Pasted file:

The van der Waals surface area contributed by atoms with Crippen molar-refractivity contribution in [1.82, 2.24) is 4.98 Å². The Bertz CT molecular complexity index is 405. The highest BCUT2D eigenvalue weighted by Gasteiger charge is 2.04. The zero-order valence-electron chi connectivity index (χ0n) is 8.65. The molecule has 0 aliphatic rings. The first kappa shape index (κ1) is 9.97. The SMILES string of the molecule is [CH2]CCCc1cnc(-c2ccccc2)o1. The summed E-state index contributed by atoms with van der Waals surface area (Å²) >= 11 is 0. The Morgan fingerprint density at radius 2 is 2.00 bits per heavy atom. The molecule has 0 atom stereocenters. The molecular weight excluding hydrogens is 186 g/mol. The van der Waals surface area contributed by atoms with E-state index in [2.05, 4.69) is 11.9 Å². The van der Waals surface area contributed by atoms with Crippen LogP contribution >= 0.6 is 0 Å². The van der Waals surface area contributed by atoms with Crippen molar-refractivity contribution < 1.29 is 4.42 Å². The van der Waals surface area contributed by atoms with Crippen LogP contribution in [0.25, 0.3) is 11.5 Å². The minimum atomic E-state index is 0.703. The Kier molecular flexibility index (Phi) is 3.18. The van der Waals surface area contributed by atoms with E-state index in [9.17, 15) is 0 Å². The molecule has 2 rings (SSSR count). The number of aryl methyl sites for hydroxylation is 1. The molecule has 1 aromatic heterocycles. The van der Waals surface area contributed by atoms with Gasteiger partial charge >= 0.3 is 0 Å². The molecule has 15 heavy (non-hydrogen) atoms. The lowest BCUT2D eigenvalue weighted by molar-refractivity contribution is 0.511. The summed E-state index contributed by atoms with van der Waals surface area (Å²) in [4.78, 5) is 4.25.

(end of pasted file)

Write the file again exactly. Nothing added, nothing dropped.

The van der Waals surface area contributed by atoms with Crippen molar-refractivity contribution in [1.82, 2.24) is 4.98 Å². The Bertz CT molecular complexity index is 405. The highest BCUT2D eigenvalue weighted by Gasteiger charge is 2.04. The zero-order valence-electron chi connectivity index (χ0n) is 8.65. The molecule has 0 aliphatic rings. The first kappa shape index (κ1) is 9.97. The SMILES string of the molecule is [CH2]CCCc1cnc(-c2ccccc2)o1. The summed E-state index contributed by atoms with van der Waals surface area (Å²) >= 11 is 0. The Morgan fingerprint density at radius 2 is 2.00 bits per heavy atom. The molecule has 0 atom stereocenters. The molecular weight excluding hydrogens is 186 g/mol. The van der Waals surface area contributed by atoms with E-state index in [2.05, 4.69) is 11.9 Å². The van der Waals surface area contributed by atoms with Crippen LogP contribution >= 0.6 is 0 Å². The van der Waals surface area contributed by atoms with Crippen molar-refractivity contribution < 1.29 is 4.42 Å². The van der Waals surface area contributed by atoms with Crippen LogP contribution in [0.25, 0.3) is 11.5 Å². The minimum atomic E-state index is 0.703. The Kier molecular flexibility index (Phi) is 3.18. The van der Waals surface area contributed by atoms with E-state index in [9.17, 15) is 0 Å². The molecule has 2 rings (SSSR count). The number of aryl methyl sites for hydroxylation is 1. The molecule has 1 aromatic heterocycles. The van der Waals surface area contributed by atoms with Gasteiger partial charge >= 0.3 is 0 Å². The molecule has 15 heavy (non-hydrogen) atoms. The lowest BCUT2D eigenvalue weighted by molar-refractivity contribution is 0.511. The summed E-state index contributed by atoms with van der Waals surface area (Å²) in [4.78, 5) is 4.25.